Historic England’s Planning Bulletin for June outlines impacts on Permitted Development Rights (PDRs) linked to new planning regulations.
Permitted Development Rights
- The Town and Country Planning (Permitted Development and Miscellaneous Amendments) (England) (Coronavirus) Regulations 2020 were introduced on the 25 June. Amongst other things, it introduces a new temporary Permitted Development (PD) Right that allows the holding of outdoor markets without the need for planning permission, and a temporary increase doubling the length of time that temporary structures can be placed on land without needing an application for planning permission. There are also changes to PD Rights relating to side extensions, as well as requirements that all housing permitted under PD Rights to adhere to a new natural light requirement.
- PD Rights will be extended to the construction of up to two storeys ‘to create new flats on the topmost residential storey of a building which is an existing purpose-built, detached block of flats’. Some other key points regarding this PD Right are:
• Listed Buildings, Scheduled Monuments and their curtilages, as well as Article 2(3) Land are excluded. Article 2(3) Land being: Conservation areas, Areas of Outstanding Natural Beauty, National Parks, the Broads, and World Heritage Sites.
• The new homes must also be flats, the instrument states, while the right only applies to buildings built after 1 July 1948 and before 5 March 2018 and excludes those within a site of special scientific interest.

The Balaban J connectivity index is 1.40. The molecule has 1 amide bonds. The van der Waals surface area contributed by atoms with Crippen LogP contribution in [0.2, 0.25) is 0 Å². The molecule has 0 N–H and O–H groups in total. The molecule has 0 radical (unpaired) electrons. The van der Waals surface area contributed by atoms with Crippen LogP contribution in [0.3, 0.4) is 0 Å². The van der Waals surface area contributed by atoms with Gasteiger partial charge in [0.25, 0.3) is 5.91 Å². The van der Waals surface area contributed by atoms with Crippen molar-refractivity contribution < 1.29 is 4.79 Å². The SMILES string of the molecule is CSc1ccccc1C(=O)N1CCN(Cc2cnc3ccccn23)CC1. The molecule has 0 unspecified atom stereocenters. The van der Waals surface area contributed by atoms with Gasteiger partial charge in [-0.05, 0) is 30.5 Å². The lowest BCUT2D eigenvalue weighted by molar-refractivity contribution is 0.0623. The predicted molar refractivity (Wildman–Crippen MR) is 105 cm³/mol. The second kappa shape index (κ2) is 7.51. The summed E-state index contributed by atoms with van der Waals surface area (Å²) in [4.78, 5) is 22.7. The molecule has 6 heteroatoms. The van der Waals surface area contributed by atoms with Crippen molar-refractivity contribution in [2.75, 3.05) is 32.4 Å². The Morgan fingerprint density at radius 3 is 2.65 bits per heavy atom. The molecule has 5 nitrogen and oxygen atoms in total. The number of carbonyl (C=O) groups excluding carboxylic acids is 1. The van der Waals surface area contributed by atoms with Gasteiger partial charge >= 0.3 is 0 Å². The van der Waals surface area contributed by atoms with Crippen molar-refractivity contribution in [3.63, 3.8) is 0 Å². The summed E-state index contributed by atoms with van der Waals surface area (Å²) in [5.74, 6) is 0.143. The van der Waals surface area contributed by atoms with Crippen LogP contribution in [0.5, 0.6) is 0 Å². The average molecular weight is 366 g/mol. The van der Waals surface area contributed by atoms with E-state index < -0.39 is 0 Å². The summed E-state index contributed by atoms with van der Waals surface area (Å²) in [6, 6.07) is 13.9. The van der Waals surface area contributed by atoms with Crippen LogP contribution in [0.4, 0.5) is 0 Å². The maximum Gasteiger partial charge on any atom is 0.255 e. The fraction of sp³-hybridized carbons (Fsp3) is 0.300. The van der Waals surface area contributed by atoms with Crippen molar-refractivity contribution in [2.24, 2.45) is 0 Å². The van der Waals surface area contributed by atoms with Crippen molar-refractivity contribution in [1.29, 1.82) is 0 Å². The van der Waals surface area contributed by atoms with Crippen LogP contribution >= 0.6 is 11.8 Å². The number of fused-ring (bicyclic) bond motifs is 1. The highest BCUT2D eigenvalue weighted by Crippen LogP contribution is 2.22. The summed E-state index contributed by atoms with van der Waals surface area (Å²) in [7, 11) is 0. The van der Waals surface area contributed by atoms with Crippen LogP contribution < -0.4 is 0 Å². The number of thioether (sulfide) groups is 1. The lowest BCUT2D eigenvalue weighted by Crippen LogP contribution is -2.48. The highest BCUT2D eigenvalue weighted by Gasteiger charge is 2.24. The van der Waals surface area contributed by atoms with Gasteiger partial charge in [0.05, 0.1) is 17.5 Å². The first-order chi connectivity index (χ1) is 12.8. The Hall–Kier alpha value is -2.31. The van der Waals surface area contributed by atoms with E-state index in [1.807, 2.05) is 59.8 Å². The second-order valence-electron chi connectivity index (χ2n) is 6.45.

• The right is restricted to buildings of three storeys or more in height and the extended building must not be more than 30 metres in total height.
• The height of the extension cannot be greater than seven metres compared to the highest part of the existing roof, while any new storeys must be individually no more than three metres in height
• Development is only permitted subject to prior approval. Conditions for local authority consideration include: transport and highways impacts; air traffic and defence asset impacts; contamination and flooding risks.
• In addition, councils can also take into account the building’s external appearance; the provision of adequate natural light in all habitable rooms; the impact on the amenity of the existing building and neighbouring premises, and whether ‘because of the siting of the building, the development will impact on a protected view’.
• Historic England must be consulted on prior notifications which impact on protected views.